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Missoni, fall 2016 ready-to-wear

Missoni, fall 2016 ready-to-wear

Missoni, fall 2016 ready-to-wear

Missoni, fall 2016 ready-to-wear

Missoni, fall 2016 ready-to-wear

Missoni, fall 2016 ready-to-wear

Angela Missoni

Angela Missoni


Backstage, Angela said the look was “lean, long and leggy” - and all about knits. She then handed out leaflets of key words for Autumn/Winter 2016, which included cheeky checks, languid layering and sexy scarves, plus, of course, zigzags, without which a Missoni show would not be complete. This was no palace revolution, with Angela fighting her mother and brothers for a daring new look. It was just Missoni re-configured with a bit more wit to the knit. Perhaps, for her double-decade celebration, Angela is aiming at 20-year-olds. And why not go for the future, rather than live off the past?

Etro: Veronica Remembers Her London Years

Taking the blinds off the familiar Etro show space and letting the light flood in was symbolic of a fresh new world for Veronica Etro. “For me it was important to bring fashion down into real life –that’s why I wanted to show with the daylight,” said Veronica. “Also, for me, personal identity was important – the idea that something could be customised or personalised.” The designer was talking about a fluidity of fabrics within one outfit; and also fabric and workmanship that she called “between the raw and the decorated”.

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Etro, fall 2016 ready-to-wear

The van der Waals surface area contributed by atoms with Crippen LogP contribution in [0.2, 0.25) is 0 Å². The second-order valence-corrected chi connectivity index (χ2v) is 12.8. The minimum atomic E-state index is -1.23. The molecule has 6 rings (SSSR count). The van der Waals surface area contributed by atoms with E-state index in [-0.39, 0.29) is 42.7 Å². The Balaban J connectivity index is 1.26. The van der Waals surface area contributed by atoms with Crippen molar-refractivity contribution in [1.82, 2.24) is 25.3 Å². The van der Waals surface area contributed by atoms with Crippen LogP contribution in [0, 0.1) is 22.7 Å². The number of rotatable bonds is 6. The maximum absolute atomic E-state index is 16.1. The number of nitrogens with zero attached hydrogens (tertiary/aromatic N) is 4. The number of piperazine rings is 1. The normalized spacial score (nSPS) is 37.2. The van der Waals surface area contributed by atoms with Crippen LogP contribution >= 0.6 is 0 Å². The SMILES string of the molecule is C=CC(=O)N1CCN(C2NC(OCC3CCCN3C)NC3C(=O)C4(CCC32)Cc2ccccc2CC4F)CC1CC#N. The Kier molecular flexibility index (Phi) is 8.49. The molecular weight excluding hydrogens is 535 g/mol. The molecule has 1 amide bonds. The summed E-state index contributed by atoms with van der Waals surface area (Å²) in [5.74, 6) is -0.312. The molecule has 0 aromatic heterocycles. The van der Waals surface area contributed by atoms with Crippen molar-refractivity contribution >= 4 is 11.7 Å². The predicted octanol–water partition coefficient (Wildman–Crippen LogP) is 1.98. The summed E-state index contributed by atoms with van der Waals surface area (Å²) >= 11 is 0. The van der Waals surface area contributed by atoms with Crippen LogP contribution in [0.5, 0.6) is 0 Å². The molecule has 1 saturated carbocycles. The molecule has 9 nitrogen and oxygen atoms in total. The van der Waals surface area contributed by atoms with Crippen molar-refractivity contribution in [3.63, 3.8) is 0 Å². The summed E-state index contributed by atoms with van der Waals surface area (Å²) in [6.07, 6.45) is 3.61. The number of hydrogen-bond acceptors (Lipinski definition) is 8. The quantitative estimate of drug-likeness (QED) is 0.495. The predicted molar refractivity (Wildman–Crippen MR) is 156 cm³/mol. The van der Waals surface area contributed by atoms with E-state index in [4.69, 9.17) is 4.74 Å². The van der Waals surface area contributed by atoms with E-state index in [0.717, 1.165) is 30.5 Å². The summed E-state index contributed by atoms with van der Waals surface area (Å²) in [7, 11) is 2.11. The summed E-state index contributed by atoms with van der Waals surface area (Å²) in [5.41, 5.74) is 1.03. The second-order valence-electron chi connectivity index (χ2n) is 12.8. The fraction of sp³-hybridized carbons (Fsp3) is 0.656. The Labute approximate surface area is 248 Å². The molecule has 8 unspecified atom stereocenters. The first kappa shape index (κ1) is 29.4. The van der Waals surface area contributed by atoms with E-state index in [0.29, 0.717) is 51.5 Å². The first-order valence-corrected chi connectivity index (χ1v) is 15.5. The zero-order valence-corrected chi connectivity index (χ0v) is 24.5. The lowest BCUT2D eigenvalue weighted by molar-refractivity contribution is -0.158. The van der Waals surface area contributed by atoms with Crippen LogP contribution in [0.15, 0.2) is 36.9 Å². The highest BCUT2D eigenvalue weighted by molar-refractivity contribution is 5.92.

Etro, fall 2016 ready-to-wear

Etro, fall 2016 ready-to-wear

Etro, fall 2016 ready-to-wear

Etro, fall 2016 ready-to-wear

Etro, fall 2016 ready-to-wear

Etro, fall 2016 ready-to-wear

Etro, fall 2016 ready-to-wear


Veronica wanted to re-live her first taste of freedom, when she was studying at Central St Martins in London. From that came British plaid coats or a student-like way of wearing clothes, as if a red velvet jacket and printed trousers had come from a flea market. The freshness of the show was in its proportions, with brief tops balancing short skirts and long dresses sweeping under tailored coats. Perhaps the sense of freedom in a little jacket with short skirt or a flowing chiffon dress came from that London period, although it reminded me of the 1970s. Whatever the story behind it, there was a new spirit. The show also included motifs of Japanese prints of dragons and tigers. It’s a long stride from Indian paisley to the urban, modern world. But 18 years in, Veronica has made that leap for Etro. 

Antonio Marras: A Visual Story Teller 

It is nearly 30 years since Antonio Marras told his first haute couture fashion story in Rome, before moving to the ready-to-wear Milan calendar in 1996. So many tales he has told, usually with a Victorian angle and a woman in torment or, in this season’s case, going mad in a reed-? rose?-filled garden with a figure in a scarlet printed-wool robe wrapped round silken floral pyjamas. The Marras collections always sound kitsch, yet they are sweetly emotional. His ability to layer different fabrics is unique – as in this season’s apron of furs over a black leather dress.

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Antonio Marras, fall 2016 ready-to-wear

Antonio Marras, fall 2016 ready-to-wear

Antonio Marras, fall 2016 ready-to-wear

Antonio Marras, fall 2016 ready-to-wear


The best word to describe his style is “fluidity”, meaning that the fabrics fall gently over the body, barely touching it. But this season there was some serious tailoring: coats and jackets to counter-balance the layers of fur, even in a series of pastel colours. If each piece were separated, plucking out a flower-embroidered sweater or even a decorated handbag, the clothes would seem more modern and more accessible. But I would never want to snuff out this designer’s extraordinary imagination.

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Antonio Marras, fall 2016 ready-to-wear

Antonio Marras, fall 2016 ready-to-wear

Antonio Marras, fall 2016 ready-to-wear

Antonio Marras, fall 2016 ready-to-wear

Antonio Marras, fall 2016 ready-to-wear

Antonio Marras, fall 2016 ready-to-wear